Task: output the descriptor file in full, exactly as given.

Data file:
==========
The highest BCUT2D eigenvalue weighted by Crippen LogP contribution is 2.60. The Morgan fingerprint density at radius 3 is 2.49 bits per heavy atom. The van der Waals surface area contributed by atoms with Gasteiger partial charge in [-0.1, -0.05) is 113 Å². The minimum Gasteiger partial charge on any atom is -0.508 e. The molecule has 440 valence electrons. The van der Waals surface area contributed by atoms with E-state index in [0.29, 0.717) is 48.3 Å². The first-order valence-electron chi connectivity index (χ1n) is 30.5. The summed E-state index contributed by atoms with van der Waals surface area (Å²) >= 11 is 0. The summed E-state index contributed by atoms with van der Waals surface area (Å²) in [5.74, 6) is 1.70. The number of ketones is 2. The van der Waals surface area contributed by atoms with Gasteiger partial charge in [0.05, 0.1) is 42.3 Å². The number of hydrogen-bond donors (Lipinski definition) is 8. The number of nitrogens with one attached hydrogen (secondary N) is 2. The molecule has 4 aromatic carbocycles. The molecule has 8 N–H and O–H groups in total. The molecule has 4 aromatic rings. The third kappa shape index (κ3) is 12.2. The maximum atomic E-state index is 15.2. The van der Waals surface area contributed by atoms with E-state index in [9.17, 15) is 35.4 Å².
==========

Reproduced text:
The highest BCUT2D eigenvalue weighted by Crippen LogP contribution is 2.60. The Morgan fingerprint density at radius 3 is 2.49 bits per heavy atom. The van der Waals surface area contributed by atoms with Gasteiger partial charge in [-0.1, -0.05) is 113 Å². The minimum Gasteiger partial charge on any atom is -0.508 e. The molecule has 440 valence electrons. The van der Waals surface area contributed by atoms with E-state index in [0.29, 0.717) is 48.3 Å². The first-order valence-electron chi connectivity index (χ1n) is 30.5. The summed E-state index contributed by atoms with van der Waals surface area (Å²) >= 11 is 0. The summed E-state index contributed by atoms with van der Waals surface area (Å²) in [5.74, 6) is 1.70. The number of ketones is 2. The van der Waals surface area contributed by atoms with Gasteiger partial charge in [0.05, 0.1) is 42.3 Å². The number of hydrogen-bond donors (Lipinski definition) is 8. The number of nitrogens with one attached hydrogen (secondary N) is 2. The molecule has 4 aromatic carbocycles. The molecule has 8 N–H and O–H groups in total. The molecule has 4 aromatic rings. The third kappa shape index (κ3) is 12.2. The maximum atomic E-state index is 15.2. The van der Waals surface area contributed by atoms with E-state index in [9.17, 15) is 35.4 Å².